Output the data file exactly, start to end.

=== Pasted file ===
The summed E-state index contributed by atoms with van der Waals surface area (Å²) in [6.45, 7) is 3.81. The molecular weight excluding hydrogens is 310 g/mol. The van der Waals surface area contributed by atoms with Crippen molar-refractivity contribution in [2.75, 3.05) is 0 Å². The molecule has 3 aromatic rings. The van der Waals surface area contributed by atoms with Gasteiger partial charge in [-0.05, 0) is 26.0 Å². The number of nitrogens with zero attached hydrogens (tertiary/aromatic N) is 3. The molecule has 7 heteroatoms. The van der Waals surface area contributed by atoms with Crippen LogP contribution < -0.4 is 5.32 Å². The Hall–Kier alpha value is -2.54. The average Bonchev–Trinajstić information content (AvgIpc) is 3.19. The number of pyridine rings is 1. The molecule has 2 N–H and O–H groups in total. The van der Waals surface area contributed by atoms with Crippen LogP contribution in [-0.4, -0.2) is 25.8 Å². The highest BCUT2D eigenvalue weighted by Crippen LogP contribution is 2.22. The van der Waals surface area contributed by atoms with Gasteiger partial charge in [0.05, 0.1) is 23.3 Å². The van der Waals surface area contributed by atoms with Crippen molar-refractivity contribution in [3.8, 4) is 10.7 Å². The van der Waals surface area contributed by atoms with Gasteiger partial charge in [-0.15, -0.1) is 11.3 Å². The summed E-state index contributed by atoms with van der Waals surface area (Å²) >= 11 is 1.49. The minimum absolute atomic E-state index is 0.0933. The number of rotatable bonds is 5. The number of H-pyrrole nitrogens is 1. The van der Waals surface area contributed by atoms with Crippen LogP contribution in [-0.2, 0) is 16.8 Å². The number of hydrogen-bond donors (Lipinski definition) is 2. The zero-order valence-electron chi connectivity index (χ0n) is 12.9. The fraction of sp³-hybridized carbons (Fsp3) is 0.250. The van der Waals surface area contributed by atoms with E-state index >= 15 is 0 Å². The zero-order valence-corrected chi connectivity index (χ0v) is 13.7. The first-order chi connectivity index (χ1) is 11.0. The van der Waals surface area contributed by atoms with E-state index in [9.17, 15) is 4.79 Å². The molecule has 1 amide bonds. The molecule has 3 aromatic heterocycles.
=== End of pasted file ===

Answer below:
The summed E-state index contributed by atoms with van der Waals surface area (Å²) in [6.45, 7) is 3.81. The molecular weight excluding hydrogens is 310 g/mol. The van der Waals surface area contributed by atoms with Crippen molar-refractivity contribution in [2.75, 3.05) is 0 Å². The molecule has 3 aromatic rings. The van der Waals surface area contributed by atoms with Gasteiger partial charge in [-0.05, 0) is 26.0 Å². The number of nitrogens with zero attached hydrogens (tertiary/aromatic N) is 3. The molecule has 7 heteroatoms. The van der Waals surface area contributed by atoms with Crippen LogP contribution < -0.4 is 5.32 Å². The Hall–Kier alpha value is -2.54. The average Bonchev–Trinajstić information content (AvgIpc) is 3.19. The number of pyridine rings is 1. The molecule has 2 N–H and O–H groups in total. The van der Waals surface area contributed by atoms with Crippen LogP contribution in [-0.4, -0.2) is 25.8 Å². The highest BCUT2D eigenvalue weighted by Crippen LogP contribution is 2.22. The van der Waals surface area contributed by atoms with Gasteiger partial charge in [0.05, 0.1) is 23.3 Å². The van der Waals surface area contributed by atoms with Crippen molar-refractivity contribution in [3.8, 4) is 10.7 Å². The van der Waals surface area contributed by atoms with Gasteiger partial charge in [-0.15, -0.1) is 11.3 Å². The summed E-state index contributed by atoms with van der Waals surface area (Å²) >= 11 is 1.49. The minimum absolute atomic E-state index is 0.0933. The number of rotatable bonds is 5. The number of H-pyrrole nitrogens is 1. The van der Waals surface area contributed by atoms with Crippen LogP contribution in [-0.2, 0) is 16.8 Å². The number of hydrogen-bond donors (Lipinski definition) is 2. The zero-order valence-electron chi connectivity index (χ0n) is 12.9. The fraction of sp³-hybridized carbons (Fsp3) is 0.250. The van der Waals surface area contributed by atoms with E-state index >= 15 is 0 Å². The zero-order valence-corrected chi connectivity index (χ0v) is 13.7. The first-order chi connectivity index (χ1) is 11.0. The van der Waals surface area contributed by atoms with E-state index in [9.17, 15) is 4.79 Å². The molecule has 1 amide bonds. The molecule has 3 aromatic heterocycles.